January 7, 2021
Transmission policy is a complicated business, and 2021 will involve a number of important policy debates. Transmission policy revolves around markets that ensure power reaches our homes and businesses, often crossing wide regions and crossing state lines. We refer to the regional power delivery system as the transmission or bulk electric grid. Coordinating energy supply and demand across wide regions involves complex policies for building out new transmission, ensuring reliable operation of the system, and regulating market activities on that system.
As energy production and consumption continues to change in the Midwest, there is increasing focus on planning to deliver low cost clean energy across the region. Transmission is a critical component of getting energy from sources to businesses and homes in Minnesota and across the Midwest. While recent analysis notes that a lack of transmission development has been a barrier to clean energy, the Biden-Harris administration may have the opportunity to unleash an estimated $7.8B in economic activity by expanding the grid. These system investments increase economic and job opportunities for Minnesota’s clean energy industry.
A year ago, CEEM and Clean Grid Alliance highlighted how problems with building out transmission are limiting Minnesota’s transition to a clean energy future, and hurting business. As we all learned in 2020, a lot can change in a year and 2021 looks to change further, with more state and regional coordination, utilities accelerating retirements of coal plants on the transmission system, a changing federal regulatory environment, and an incoming Biden-Harris administration emphasizing federal clean energy actions. With all this in mind, we check in with some of Minnesota’s transmission experts about what is happening, and what that means for Minnesota’s clean energy industries.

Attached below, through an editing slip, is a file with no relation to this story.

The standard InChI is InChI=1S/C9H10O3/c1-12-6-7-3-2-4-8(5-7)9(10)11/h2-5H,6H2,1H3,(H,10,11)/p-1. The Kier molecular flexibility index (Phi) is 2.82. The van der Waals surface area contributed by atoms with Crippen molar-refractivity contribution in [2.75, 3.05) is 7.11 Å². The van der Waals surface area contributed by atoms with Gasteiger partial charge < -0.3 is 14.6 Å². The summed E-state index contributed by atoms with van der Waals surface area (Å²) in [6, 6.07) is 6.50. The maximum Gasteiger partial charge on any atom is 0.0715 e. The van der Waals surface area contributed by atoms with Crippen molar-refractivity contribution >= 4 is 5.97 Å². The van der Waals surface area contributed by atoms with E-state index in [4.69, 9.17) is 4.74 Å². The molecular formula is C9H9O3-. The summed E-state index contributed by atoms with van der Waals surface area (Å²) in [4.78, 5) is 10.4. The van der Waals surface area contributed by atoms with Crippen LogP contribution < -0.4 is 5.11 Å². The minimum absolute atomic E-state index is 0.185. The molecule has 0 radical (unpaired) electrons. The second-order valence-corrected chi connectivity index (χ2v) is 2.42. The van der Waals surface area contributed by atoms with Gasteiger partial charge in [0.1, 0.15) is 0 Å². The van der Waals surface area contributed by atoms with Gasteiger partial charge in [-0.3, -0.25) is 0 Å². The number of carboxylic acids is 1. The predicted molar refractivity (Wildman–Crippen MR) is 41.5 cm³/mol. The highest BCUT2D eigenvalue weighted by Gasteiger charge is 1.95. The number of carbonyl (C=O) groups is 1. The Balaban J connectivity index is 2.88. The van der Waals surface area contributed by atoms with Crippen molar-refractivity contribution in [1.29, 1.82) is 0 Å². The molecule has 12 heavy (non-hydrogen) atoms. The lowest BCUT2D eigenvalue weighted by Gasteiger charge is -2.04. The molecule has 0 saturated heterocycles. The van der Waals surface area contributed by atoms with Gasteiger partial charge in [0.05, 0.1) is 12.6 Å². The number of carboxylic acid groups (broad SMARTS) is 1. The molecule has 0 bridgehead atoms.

Midwest governors and regulators focus on transmission
Transmission policy revolves around markets that ensure power reaches our homes and businesses, often crossing wide regions and crossing state lines. Because of this transmission is a regional issue. For these lines to operate at their highest capacity, there must be regional policies with regional coordination.
Transmission is a multi-state issue, and policy makers across the midwest are committing to work on shared goals, unlocking clean energy opportunities. For example, the Midwest Governors’ Association (MGA) is working across state lines on energy policy. Over recent years, the MGA led an effort known as MID-GRID 2035, with clean energy transition goals, including“. . .the goal to establish a long-term transmission grid vision for the region.” This year, Minnesota Governor Tim Walz will chair the MGA, and announced continued commitment to address transmission issues.
Midwest regulators are also weighing in on transmission issues. In the Midwest, the work of transmission development and market design falls to the Midcontinent Independent System Operator (MISO). Within MISO, state regulators have a voice through the Organization of MISO States (OMS). Current Minnesota Public Utilities Commissioner Matt Schuerger serves as OMS President. OMS members focus on long term goals, including state policies, like Minnesota’s. OMS has set forth 2021 priorities, which include a focus on planning for more transmission.
Midwest utilities transition from coal
Utilities across the region are quickly moving away from coal and investing in renewables. A recent analysis shows that six Midwest utilities will be retiring 5,850 megawatts of coal in the next five years and investing in over 8,000 megawatts of wind, solar and battery storage. Peder Mewis, Western Regional Policy Manager for Clean Grid Alliance notes
“While these retirements will provide opportunities to connect new renewable resources, long-term transmission buildout will still be necessary for states to meet progressive clean energy goals.”